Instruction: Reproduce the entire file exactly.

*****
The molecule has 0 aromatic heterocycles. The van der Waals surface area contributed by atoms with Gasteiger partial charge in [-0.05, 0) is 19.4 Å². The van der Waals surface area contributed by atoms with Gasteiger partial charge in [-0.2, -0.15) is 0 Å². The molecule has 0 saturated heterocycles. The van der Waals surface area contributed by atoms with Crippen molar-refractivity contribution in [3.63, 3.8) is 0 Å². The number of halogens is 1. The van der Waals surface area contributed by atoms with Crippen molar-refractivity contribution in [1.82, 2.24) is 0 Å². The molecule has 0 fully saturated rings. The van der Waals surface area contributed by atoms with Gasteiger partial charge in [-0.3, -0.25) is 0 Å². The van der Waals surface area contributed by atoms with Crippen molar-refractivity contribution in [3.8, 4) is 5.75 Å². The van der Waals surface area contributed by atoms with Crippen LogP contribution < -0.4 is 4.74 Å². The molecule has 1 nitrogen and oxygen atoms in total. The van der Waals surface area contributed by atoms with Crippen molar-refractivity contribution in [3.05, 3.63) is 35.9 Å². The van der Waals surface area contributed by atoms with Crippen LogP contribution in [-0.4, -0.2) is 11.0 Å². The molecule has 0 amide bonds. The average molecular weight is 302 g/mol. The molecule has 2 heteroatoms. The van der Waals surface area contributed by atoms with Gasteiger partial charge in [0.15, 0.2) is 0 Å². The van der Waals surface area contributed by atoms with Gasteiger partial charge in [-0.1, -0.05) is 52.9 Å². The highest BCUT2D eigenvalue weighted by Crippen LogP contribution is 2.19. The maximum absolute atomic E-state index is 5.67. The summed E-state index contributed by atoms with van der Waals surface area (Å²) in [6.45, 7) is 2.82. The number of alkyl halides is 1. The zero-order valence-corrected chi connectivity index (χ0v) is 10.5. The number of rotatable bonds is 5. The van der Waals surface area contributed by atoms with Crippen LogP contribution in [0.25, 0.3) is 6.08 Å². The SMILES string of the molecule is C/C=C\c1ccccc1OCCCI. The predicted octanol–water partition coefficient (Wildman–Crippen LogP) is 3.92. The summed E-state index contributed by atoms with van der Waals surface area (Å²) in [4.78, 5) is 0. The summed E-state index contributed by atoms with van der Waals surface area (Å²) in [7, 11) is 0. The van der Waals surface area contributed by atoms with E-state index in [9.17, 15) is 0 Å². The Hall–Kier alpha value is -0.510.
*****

The molecule has 0 aromatic heterocycles. The van der Waals surface area contributed by atoms with Gasteiger partial charge in [-0.05, 0) is 19.4 Å². The van der Waals surface area contributed by atoms with Gasteiger partial charge in [-0.2, -0.15) is 0 Å². The molecule has 0 saturated heterocycles. The van der Waals surface area contributed by atoms with Crippen molar-refractivity contribution in [3.63, 3.8) is 0 Å². The number of halogens is 1. The van der Waals surface area contributed by atoms with Crippen molar-refractivity contribution in [1.82, 2.24) is 0 Å². The molecule has 0 fully saturated rings. The van der Waals surface area contributed by atoms with Gasteiger partial charge in [-0.3, -0.25) is 0 Å². The van der Waals surface area contributed by atoms with Crippen molar-refractivity contribution in [3.8, 4) is 5.75 Å². The van der Waals surface area contributed by atoms with Crippen LogP contribution < -0.4 is 4.74 Å². The molecule has 1 nitrogen and oxygen atoms in total. The van der Waals surface area contributed by atoms with Crippen molar-refractivity contribution in [3.05, 3.63) is 35.9 Å². The van der Waals surface area contributed by atoms with Crippen LogP contribution in [-0.4, -0.2) is 11.0 Å². The molecule has 0 amide bonds. The average molecular weight is 302 g/mol. The molecule has 2 heteroatoms. The van der Waals surface area contributed by atoms with Gasteiger partial charge in [0.15, 0.2) is 0 Å². The van der Waals surface area contributed by atoms with Gasteiger partial charge in [-0.1, -0.05) is 52.9 Å². The highest BCUT2D eigenvalue weighted by Crippen LogP contribution is 2.19. The maximum absolute atomic E-state index is 5.67. The summed E-state index contributed by atoms with van der Waals surface area (Å²) in [6.45, 7) is 2.82. The number of alkyl halides is 1. The zero-order valence-corrected chi connectivity index (χ0v) is 10.5. The number of rotatable bonds is 5. The van der Waals surface area contributed by atoms with Crippen LogP contribution in [0.25, 0.3) is 6.08 Å². The SMILES string of the molecule is C/C=C\c1ccccc1OCCCI. The predicted octanol–water partition coefficient (Wildman–Crippen LogP) is 3.92. The summed E-state index contributed by atoms with van der Waals surface area (Å²) in [4.78, 5) is 0. The summed E-state index contributed by atoms with van der Waals surface area (Å²) in [7, 11) is 0. The van der Waals surface area contributed by atoms with E-state index in [9.17, 15) is 0 Å². The Hall–Kier alpha value is -0.510.